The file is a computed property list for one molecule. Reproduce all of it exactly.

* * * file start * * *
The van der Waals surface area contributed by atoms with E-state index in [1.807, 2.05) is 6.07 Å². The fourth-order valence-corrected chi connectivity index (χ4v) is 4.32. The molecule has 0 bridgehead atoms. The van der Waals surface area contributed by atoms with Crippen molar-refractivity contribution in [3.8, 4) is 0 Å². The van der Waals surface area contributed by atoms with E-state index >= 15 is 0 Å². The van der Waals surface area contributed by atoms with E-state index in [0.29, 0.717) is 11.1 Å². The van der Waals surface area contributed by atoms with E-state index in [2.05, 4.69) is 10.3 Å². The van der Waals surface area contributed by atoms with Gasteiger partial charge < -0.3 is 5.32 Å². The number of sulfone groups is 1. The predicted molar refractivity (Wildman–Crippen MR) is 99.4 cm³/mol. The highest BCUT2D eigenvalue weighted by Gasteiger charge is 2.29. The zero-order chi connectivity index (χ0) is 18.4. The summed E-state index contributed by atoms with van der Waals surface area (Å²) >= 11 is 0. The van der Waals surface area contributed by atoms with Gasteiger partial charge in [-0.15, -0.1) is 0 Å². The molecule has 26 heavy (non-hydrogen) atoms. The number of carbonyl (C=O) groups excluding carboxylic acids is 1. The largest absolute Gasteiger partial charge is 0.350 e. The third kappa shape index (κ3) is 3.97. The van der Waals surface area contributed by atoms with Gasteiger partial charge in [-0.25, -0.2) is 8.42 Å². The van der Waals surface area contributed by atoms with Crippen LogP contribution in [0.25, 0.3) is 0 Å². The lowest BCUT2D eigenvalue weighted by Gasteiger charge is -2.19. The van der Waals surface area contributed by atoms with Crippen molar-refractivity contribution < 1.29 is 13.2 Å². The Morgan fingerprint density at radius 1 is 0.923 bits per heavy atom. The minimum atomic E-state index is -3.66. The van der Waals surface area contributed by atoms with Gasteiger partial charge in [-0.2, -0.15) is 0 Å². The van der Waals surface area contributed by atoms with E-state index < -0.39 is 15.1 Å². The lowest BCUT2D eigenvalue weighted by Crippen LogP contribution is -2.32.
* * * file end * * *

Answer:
The van der Waals surface area contributed by atoms with E-state index in [1.807, 2.05) is 6.07 Å². The fourth-order valence-corrected chi connectivity index (χ4v) is 4.32. The molecule has 0 bridgehead atoms. The van der Waals surface area contributed by atoms with Crippen molar-refractivity contribution in [3.8, 4) is 0 Å². The van der Waals surface area contributed by atoms with E-state index >= 15 is 0 Å². The van der Waals surface area contributed by atoms with E-state index in [0.29, 0.717) is 11.1 Å². The van der Waals surface area contributed by atoms with E-state index in [2.05, 4.69) is 10.3 Å². The van der Waals surface area contributed by atoms with Gasteiger partial charge < -0.3 is 5.32 Å². The number of sulfone groups is 1. The predicted molar refractivity (Wildman–Crippen MR) is 99.4 cm³/mol. The highest BCUT2D eigenvalue weighted by Gasteiger charge is 2.29. The zero-order chi connectivity index (χ0) is 18.4. The summed E-state index contributed by atoms with van der Waals surface area (Å²) >= 11 is 0. The van der Waals surface area contributed by atoms with Gasteiger partial charge in [-0.15, -0.1) is 0 Å². The molecule has 26 heavy (non-hydrogen) atoms. The number of carbonyl (C=O) groups excluding carboxylic acids is 1. The largest absolute Gasteiger partial charge is 0.350 e. The third kappa shape index (κ3) is 3.97. The van der Waals surface area contributed by atoms with Gasteiger partial charge in [-0.25, -0.2) is 8.42 Å². The van der Waals surface area contributed by atoms with Crippen LogP contribution in [0.25, 0.3) is 0 Å². The lowest BCUT2D eigenvalue weighted by Gasteiger charge is -2.19. The van der Waals surface area contributed by atoms with Crippen molar-refractivity contribution < 1.29 is 13.2 Å². The Morgan fingerprint density at radius 1 is 0.923 bits per heavy atom. The minimum atomic E-state index is -3.66. The van der Waals surface area contributed by atoms with Gasteiger partial charge in [-0.2, -0.15) is 0 Å². The van der Waals surface area contributed by atoms with E-state index < -0.39 is 15.1 Å². The lowest BCUT2D eigenvalue weighted by Crippen LogP contribution is -2.32.